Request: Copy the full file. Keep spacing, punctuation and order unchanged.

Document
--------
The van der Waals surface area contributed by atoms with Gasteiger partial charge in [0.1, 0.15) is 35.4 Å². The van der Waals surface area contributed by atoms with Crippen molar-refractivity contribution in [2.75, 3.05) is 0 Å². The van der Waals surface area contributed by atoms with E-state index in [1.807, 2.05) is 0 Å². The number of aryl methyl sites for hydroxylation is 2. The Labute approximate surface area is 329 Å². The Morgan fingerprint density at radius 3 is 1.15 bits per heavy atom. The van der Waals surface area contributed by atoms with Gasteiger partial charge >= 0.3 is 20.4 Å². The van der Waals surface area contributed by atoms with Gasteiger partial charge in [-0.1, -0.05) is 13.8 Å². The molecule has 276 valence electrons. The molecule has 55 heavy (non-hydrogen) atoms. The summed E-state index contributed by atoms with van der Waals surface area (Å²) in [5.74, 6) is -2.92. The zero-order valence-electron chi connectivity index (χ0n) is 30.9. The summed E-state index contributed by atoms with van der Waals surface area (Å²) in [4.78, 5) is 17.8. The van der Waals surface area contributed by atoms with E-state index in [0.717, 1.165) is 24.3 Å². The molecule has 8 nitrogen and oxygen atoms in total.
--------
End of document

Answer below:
The van der Waals surface area contributed by atoms with Gasteiger partial charge in [0.1, 0.15) is 35.4 Å². The van der Waals surface area contributed by atoms with Crippen molar-refractivity contribution in [2.75, 3.05) is 0 Å². The van der Waals surface area contributed by atoms with E-state index in [1.807, 2.05) is 0 Å². The number of aryl methyl sites for hydroxylation is 2. The Labute approximate surface area is 329 Å². The Morgan fingerprint density at radius 3 is 1.15 bits per heavy atom. The van der Waals surface area contributed by atoms with Gasteiger partial charge >= 0.3 is 20.4 Å². The van der Waals surface area contributed by atoms with Gasteiger partial charge in [-0.1, -0.05) is 13.8 Å². The molecule has 276 valence electrons. The molecule has 55 heavy (non-hydrogen) atoms. The summed E-state index contributed by atoms with van der Waals surface area (Å²) in [5.74, 6) is -2.92. The zero-order valence-electron chi connectivity index (χ0n) is 30.9. The summed E-state index contributed by atoms with van der Waals surface area (Å²) in [4.78, 5) is 17.8. The van der Waals surface area contributed by atoms with E-state index in [0.717, 1.165) is 24.3 Å². The molecule has 8 nitrogen and oxygen atoms in total.